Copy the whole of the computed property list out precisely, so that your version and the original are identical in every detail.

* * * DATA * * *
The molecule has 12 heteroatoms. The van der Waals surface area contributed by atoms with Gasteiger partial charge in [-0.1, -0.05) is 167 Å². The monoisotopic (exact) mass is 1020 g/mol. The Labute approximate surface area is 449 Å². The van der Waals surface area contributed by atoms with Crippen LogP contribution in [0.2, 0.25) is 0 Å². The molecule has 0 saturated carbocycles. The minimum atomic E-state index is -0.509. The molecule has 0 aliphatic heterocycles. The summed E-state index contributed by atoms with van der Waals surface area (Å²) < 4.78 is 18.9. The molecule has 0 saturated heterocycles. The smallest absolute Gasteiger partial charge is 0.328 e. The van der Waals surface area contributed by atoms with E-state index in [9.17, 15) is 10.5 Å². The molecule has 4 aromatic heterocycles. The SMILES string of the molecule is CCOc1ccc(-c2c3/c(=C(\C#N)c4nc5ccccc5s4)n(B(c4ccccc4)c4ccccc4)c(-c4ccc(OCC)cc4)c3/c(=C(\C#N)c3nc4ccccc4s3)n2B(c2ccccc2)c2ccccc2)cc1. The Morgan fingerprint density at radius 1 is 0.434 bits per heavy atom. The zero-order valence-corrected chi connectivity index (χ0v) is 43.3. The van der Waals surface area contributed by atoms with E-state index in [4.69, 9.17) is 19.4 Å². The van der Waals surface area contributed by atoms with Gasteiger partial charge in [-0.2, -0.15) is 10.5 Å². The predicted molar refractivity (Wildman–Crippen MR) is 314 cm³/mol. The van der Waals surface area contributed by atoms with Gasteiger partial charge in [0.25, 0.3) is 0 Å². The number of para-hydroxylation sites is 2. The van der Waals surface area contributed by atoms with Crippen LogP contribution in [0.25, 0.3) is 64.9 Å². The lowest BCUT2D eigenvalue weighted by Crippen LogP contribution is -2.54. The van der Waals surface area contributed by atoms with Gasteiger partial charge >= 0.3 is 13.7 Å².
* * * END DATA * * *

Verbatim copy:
The molecule has 12 heteroatoms. The van der Waals surface area contributed by atoms with Gasteiger partial charge in [-0.1, -0.05) is 167 Å². The monoisotopic (exact) mass is 1020 g/mol. The Labute approximate surface area is 449 Å². The van der Waals surface area contributed by atoms with Crippen LogP contribution in [0.2, 0.25) is 0 Å². The molecule has 0 saturated carbocycles. The minimum atomic E-state index is -0.509. The molecule has 0 aliphatic heterocycles. The summed E-state index contributed by atoms with van der Waals surface area (Å²) < 4.78 is 18.9. The molecule has 0 saturated heterocycles. The smallest absolute Gasteiger partial charge is 0.328 e. The van der Waals surface area contributed by atoms with E-state index in [9.17, 15) is 10.5 Å². The molecule has 4 aromatic heterocycles. The SMILES string of the molecule is CCOc1ccc(-c2c3/c(=C(\C#N)c4nc5ccccc5s4)n(B(c4ccccc4)c4ccccc4)c(-c4ccc(OCC)cc4)c3/c(=C(\C#N)c3nc4ccccc4s3)n2B(c2ccccc2)c2ccccc2)cc1. The Morgan fingerprint density at radius 1 is 0.434 bits per heavy atom. The zero-order valence-corrected chi connectivity index (χ0v) is 43.3. The van der Waals surface area contributed by atoms with E-state index in [4.69, 9.17) is 19.4 Å². The van der Waals surface area contributed by atoms with Gasteiger partial charge in [-0.2, -0.15) is 10.5 Å². The predicted molar refractivity (Wildman–Crippen MR) is 314 cm³/mol. The van der Waals surface area contributed by atoms with Gasteiger partial charge in [0.25, 0.3) is 0 Å². The number of para-hydroxylation sites is 2. The van der Waals surface area contributed by atoms with Crippen LogP contribution in [0.25, 0.3) is 64.9 Å². The lowest BCUT2D eigenvalue weighted by Crippen LogP contribution is -2.54. The van der Waals surface area contributed by atoms with Gasteiger partial charge >= 0.3 is 13.7 Å².